Mountain lion in the area

Mini Horses

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Was gonna suggest the hot wire Bay said, top & bottom, heavy charge. Sounds like your bull is as much of a problem as a dog. 😁😁. Some days I wonder why we keep on keeping on! 😋.

No dog or bull but, some of my goats can be naughty! Hated to sell one of my bucks this year but could not keep him in! Even cattle panels. And he unplugged the charger! 😠
 

Ridgetop

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We have 6 acres fenced with welded oil pipe and 5' woven wire. However since we live on top of a steep ridge some of our fences had become 3' high due to earth sloughing down against them from the upper side. We attached T posts to the verticals with pipe clamps and used cheaper welded wire to extend the fences higher. Now they are about 8' all around the property. This is because over the past 30 years our area has become less livestock friendly and we don't want our Anatolians to roam like our Pyrenees used to do.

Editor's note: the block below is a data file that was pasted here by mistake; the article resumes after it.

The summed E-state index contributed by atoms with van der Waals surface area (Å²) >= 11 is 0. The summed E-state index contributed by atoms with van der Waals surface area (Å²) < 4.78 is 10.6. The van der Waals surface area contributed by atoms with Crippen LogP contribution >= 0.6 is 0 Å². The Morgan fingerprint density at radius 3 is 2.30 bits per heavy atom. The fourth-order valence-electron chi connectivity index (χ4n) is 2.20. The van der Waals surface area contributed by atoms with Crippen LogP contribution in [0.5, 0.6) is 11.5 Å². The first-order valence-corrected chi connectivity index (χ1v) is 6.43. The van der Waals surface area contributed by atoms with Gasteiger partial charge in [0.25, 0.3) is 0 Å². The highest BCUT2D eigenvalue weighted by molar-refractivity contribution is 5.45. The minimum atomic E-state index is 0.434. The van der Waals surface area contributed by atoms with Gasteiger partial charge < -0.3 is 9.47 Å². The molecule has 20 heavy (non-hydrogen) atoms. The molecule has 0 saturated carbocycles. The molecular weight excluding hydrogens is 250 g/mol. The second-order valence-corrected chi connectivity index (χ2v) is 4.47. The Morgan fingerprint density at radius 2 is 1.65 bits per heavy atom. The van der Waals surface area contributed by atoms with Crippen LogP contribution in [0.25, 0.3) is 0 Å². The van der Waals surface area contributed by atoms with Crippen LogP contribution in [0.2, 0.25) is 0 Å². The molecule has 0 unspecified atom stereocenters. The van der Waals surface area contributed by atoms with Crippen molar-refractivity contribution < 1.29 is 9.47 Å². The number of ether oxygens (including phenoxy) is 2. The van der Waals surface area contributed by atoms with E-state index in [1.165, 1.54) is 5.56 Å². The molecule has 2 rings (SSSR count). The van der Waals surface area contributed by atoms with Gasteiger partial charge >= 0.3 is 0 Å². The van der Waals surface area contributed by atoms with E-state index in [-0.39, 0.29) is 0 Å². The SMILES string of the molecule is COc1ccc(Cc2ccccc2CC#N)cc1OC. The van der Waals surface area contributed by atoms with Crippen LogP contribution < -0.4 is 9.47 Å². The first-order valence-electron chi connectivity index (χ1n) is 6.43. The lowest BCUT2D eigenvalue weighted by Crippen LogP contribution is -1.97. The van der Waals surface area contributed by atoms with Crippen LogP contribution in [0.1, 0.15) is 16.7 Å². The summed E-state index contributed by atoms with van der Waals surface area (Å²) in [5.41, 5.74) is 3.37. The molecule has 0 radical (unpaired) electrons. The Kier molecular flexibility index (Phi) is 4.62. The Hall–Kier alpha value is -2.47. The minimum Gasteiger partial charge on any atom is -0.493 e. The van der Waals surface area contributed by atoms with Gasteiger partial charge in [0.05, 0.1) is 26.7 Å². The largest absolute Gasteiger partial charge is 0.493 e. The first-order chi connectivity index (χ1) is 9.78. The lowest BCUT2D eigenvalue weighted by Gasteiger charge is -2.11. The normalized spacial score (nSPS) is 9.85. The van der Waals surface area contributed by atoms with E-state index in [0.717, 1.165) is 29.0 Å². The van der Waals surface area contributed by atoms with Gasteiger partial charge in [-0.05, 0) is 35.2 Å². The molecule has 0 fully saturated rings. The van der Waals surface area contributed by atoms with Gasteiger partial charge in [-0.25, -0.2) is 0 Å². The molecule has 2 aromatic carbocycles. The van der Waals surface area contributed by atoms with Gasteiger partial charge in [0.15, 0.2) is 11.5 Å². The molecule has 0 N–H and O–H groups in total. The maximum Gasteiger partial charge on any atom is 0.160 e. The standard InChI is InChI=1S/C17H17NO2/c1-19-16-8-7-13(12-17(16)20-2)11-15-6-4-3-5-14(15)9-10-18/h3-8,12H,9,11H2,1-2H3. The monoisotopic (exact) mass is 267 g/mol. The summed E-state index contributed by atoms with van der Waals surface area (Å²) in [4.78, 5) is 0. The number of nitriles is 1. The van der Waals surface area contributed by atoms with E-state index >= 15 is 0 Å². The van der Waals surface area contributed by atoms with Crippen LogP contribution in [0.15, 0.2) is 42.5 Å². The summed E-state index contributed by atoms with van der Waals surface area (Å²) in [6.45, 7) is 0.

We have a majority of coyotes here, occasional stray dogs, bobcats, and at least once a year or so, cougars. Our property is very steep ad the house and pens sit on top of the ridge with steep sides and a severe ravine at the back. As long as we have LGDs we do not lose anything to any of these predators. We lost animals before we had our first LGDs (Pyrenees) and between LGDs. The only time we lost anything to predators while having LGDs was to a large pack of wild dogs when they killed our old Pyr (age 11) and chased off the 6 month old Pyr. The second time was after the Creek fire when we were overrun by coyote packs that had been driven into the neighborhood by the loss of habitat from the fire. Our two Anatolians were lured away from the sheep and a coyote (or several) killed a lamb. The coyotes were not able to eat the lamb or carry it off since our dogs returned and drove them off the carcass sustaining several bite wounds in the process. We added a third Anatolian at that time. We have had livestock here for 33 years and everyone else loses animals including pets regularly.